- Space. I grew up in Manhattan and am used to efficiencies and smaller spaces. I worked with what I had. What I didn’t have was a sprawling kitchen. In general, proportionally speaking, kitchens are smaller than the many other communing and canoodling rooms in the house. The kitchen just isn’t conducive to many bodies/cooks in the kitchen. The last thing I want is to trip over my dog while holding or moving a hot pan or plate.
- Training. Dog training is fun! Do cooking mock trials with your dog. Work on teaching your gorgeous pet to go to their place, dog bed, or wherever else you want them, and then reward them. Do this when there is not something in the oven or food at risk of getting burnt or spoiled. Practice when you are not actually hungry or cooking so you can focus all of your attention on teaching and having fun with your dog. Now’s a great time to practice down-stays and rest positions.
Practice Dr. Karen Overall’s Relaxation Protocol. It is worth repeating, it is worse for dogs to be rewarded for practicing inappropriate behaviors than to forget to reward good behavior. Teach, all great things come when your dog is laying relaxed on their dog bed. Belly rubs, scratches, dog treats, etc. You can substitute a dog crate or any safe, comfortable place you want to provide for your pup to be out of the way.
This is a wonderful strategy also for when company comes over, or you are just busy running around the house doing chores. I like to call this my dog’s meditation zone or Zen area. In the Zen zone, she knows she is safe, confident, comfy, and pleasing mom and dad.
- Prevent counter surfing and Jumping. Yes, I could have added this to the prevention point above but felt that these two behaviors warranted a little more detail. Not only is counter surfing a natural and self-fulfilling, self-rewarding intrinsic behavior but your pup is extrinsically getting rewarded by eating high-value food.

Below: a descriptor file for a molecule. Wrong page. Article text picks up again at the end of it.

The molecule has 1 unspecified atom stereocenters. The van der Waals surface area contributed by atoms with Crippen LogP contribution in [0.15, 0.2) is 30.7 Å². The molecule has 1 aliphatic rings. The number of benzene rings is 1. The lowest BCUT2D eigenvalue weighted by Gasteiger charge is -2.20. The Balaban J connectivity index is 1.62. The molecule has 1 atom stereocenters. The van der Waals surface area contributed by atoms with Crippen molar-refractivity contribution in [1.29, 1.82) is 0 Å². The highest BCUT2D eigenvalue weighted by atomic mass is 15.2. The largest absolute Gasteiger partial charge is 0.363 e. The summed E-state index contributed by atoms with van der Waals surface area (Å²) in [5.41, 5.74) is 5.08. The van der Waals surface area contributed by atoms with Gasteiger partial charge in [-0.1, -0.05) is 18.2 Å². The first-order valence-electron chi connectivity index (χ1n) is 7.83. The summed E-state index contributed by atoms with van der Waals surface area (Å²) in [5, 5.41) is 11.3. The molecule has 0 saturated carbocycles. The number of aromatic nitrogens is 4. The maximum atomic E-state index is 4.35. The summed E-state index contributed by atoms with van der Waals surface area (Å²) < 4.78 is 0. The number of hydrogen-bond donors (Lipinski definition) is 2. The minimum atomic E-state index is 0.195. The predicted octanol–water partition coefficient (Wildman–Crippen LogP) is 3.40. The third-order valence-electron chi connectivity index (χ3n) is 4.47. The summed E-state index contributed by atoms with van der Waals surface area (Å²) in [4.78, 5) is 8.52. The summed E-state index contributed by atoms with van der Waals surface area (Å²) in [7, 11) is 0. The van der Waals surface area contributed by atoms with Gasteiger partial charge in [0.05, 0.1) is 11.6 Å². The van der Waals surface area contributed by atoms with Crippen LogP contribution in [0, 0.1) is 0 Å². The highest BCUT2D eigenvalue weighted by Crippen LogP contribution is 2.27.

Some behaviors such as jumping are innately rewarding for dogs. It feels good, and it is part of their social repertoire. Mix together an innate self-rewarding behavior with a high-value external food reward, and you set up a sequence of very strong reinforced behaviors! In other words, undesirable/’bad’ behaviors that are difficult to extinguish.
- Sanitary. I know most dogs that I train are up-to-date on vaccinations, have their rabbi’s shots and health records in order. However there are some circumstances where zoonotic and other diseases are present and having a dog in the kitchen where sanitary conditions are vital, do not mix well.
I rescue and foster dogs often. The dogs I help train and take into my home are sometimes not the epitome of health. In fact, they are quite the opposite and need the spa-like services of my home and dog training to help them find forever homes. They are often sick and are on various medications as well, so I do not want them in my kitchen.
There are other concerns one may have as well such as ticks, fleas, heartworm, bordetella (kennel cough), and other bacteria and/or illnesses that are simply not appropriate to bring into the kitchen. Even if your Los Angeles dogs are well taken care of, and go for many daily walks, sadly other pet parents don’t always clean up after their pets, which is a public health concern.
If you bring your pet to the dog park or dog beach in Los Angeles, fuggedaboutit! Your pup is coming home with something you do not want in your kitchen. It is more sanitary, safer, and easier for everyone to keep this area clean and dog free.
And there you have it. Gourmandise or not, you will make your lives easier and healthier by keeping your dog out of the kitchen. While I will not indoctrinate you on how to raise your dog, I can only explain how and why I teach a dog, what works for me, and what rules I have for dogs in my house. If you feel it is the right fit for you, consider incorporating this into your family’s lifestyle. It is never too late to learn for human and nonhuman animals. What do you do in your home?